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A Domestic Violence Victim Support Organization

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You matter.  We care.

Let us help.

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We provide victims and survivors with guidance and assistance 24x7. ​

Text or call us at:

(937) 469-8007

Single Parents Rock empowers victims and survivors of domestic violence to find safety, support, connection and hope.

Our Services

We offer direct services to assist clients in addressing everyday life issues, complications, and problems. This includes incidents of neglect, abuse, domestic violence, as well as challenges related to mental health and substance abuse.

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Our Court Advocacy program is dedicated to helping clients navigate the legal aspects of protecting victims of domestic violence and intimate partner violence.

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We provide dedicated companionship to domestic violence victims during court proceedings, offering emotional support and advocating for victims/survivors.

Court Accompanyment
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In partnership with the Ohio Attorney General’s Safe at Home program, we provide a program aimed at protecting victims of domestic violence, sexual battery, human trafficking, rape, or menacing by stalking. This program ensures the confidentiality of their personal information to enhance their safety.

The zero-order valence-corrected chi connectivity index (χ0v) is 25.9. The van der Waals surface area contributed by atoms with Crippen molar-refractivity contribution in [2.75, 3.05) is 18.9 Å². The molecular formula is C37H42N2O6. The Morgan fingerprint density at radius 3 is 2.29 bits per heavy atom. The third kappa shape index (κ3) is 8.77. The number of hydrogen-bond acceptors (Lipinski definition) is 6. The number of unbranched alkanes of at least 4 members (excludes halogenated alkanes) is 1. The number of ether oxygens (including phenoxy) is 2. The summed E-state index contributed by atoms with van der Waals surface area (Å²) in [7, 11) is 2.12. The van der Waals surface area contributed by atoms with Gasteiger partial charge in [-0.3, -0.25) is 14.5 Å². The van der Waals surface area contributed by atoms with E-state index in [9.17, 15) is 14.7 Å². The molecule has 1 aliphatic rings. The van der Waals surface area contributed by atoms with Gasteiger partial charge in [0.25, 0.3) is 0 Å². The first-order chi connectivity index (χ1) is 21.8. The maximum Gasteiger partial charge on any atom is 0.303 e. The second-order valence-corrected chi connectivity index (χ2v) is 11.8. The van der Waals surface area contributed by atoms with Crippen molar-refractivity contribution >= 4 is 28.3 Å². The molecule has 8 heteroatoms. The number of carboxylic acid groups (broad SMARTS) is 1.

Enhanced Confidentiality
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Our team assists victims in creating comprehensive safety plans, helping them safely leave a domestic violence situation.

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We offer FREE transportation services to and from court for cases related to domestic violence, human trafficking, or sexual assault. Additionally, we provide transportation services within a 250-mile radius to shelters or safe houses for individuals affected by domestic violence.

*Medicaid waiver accepted for transportation.